In a nutshell, an indexed universal life insurance policy (IUL) is a form of universal life insurance that pays interest based on the performance of a financial index chosen by your insurer, such as the S&P 500 stock market. The term of this type of policy is divided into crediting periods, also called index periods, which typically range from one month to two years.
When the index rises during a given crediting period, the insurance company will credit your policy's cash value with a corresponding amount of interest rather than a fixed interest rate. Indexed universal life insurance policies also normally provide an interest rate guarantee. Those who use the longest crediting periods usually earn the most interest.
In most cases, the amount of interest that you can earn during a given crediting period is limited, just like it is with indexed annuities. These limits come in three forms:
A "cap" – This is an absolute limit on the amount of interest that is paid. For example, if the benchmark index rises by 30% during a given crediting period, then you may only be able to receive 10% of the growth. The insurance company will keep the difference.
A "spread" – This is an amount that the insurance company takes off the top during every crediting period. If the index rises by five percent during a crediting period and your policy has a spread of two percent, then the insurer keeps the first two percent and lets you take the remaining three percent.
A "par" rate – This is a participation rate that is a percentage of the growth of the index. If your policy has an 80% par rate, then you will be credited with interest equal to 80% of the growth of the index during that crediting period.
Indexed universal life insurance has the same premium and death benefit flexibilities that are found in standard universal life policies. Monthly premiums are adjustable and generally decrease over time as your cash value account increases. Death benefits are also flexible and often have the ability to be lowered or raised at any time. Though your IUL cash value can be accessed freely, it is recommended that this is done with caution as doing so could result in reducing your death benefit or lapsing your account.
Who needs indexed universal life insurance?
Anyone who is looking for a long-term or permanent life insurance policy, which has the potential to grow cash value at a faster rate than other whole or universal life policies, is a prime candidate for an IUL. Policyholders earn interest at a variable rate and can earn a higher average rate of return over time without risking their money in the stock markets.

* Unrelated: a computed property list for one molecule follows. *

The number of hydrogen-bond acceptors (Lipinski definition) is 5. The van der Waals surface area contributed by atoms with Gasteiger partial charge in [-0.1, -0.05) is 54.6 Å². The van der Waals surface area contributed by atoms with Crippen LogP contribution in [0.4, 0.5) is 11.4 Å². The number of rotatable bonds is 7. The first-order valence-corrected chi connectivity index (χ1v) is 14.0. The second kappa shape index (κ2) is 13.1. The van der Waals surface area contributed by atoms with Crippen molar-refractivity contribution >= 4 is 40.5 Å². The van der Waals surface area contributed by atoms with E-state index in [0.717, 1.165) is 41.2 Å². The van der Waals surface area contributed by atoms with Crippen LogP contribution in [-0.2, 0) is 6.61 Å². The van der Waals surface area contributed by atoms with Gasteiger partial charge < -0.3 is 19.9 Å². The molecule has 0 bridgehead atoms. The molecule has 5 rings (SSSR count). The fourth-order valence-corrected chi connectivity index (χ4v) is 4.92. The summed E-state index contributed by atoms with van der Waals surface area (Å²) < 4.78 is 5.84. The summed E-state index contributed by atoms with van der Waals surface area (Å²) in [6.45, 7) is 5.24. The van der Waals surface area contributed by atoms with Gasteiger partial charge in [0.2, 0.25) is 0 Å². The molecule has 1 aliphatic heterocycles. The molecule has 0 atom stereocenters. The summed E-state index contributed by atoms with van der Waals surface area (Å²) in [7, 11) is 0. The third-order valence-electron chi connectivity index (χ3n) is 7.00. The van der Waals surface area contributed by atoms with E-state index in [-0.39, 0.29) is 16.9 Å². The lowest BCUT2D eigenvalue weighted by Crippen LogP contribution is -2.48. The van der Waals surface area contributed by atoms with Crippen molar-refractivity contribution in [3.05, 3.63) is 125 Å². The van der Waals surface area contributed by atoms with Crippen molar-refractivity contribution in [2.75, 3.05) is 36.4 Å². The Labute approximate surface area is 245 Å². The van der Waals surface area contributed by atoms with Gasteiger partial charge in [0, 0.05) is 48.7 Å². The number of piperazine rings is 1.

Indexed universal life insurance vs. other types of life insurance
The following table illustrates the similarities and differences between indexed universal life insurance compared with other types of life insurance policies:
Indexed universal life insurance resembles traditional universal life insurance more than any other type of policy. The main difference involves how interest in the cash value is generated. IULs generally have an edge over regular ULs when it comes to overall rate of return, at about 1.5-2% more on average.
Pros and cons of indexed universal life insurance
Cash value accumulation
Indexed universal life insurance policies have a cash value component which is the part of the policy that is available to you for use while you're still alive. You can use it for anything you want from sending your kids to college to taking a vacation. However, be careful because if you don't pay it all back it can impact the death benefit left to your loved ones. If you don't deplete your cash value by withdrawing from it then this amount (in addition to your death benefit) will be left to your beneficiaries when you die.
The best part about taking money from your cash value? You don't have to pay taxes on it. This is because you've already paid income tax on the money before you've contributed it to your life insurance policy – so you won't have to pay taxes on it again.
Adjustable premiums and death benefits
Your premiums will adjust over the life of your policy based on the amount of money that's in your cash value component. This allows you to save some money in the long run.
Indexed universal life insurance is expensive – in fact, it's one of the most expensive life insurance types out there. It's definitely more expensive than a term policy and so it may be worth considering a more affordable investment option.
Variable Interest Rates
Your interest rates will vary based on how your money is invested. As the indexes go up, the interest you earn will rise. However, that means that the interest you're earning can go down – or disappear altogether. You're at the mercy of the stock market with this kind of policy.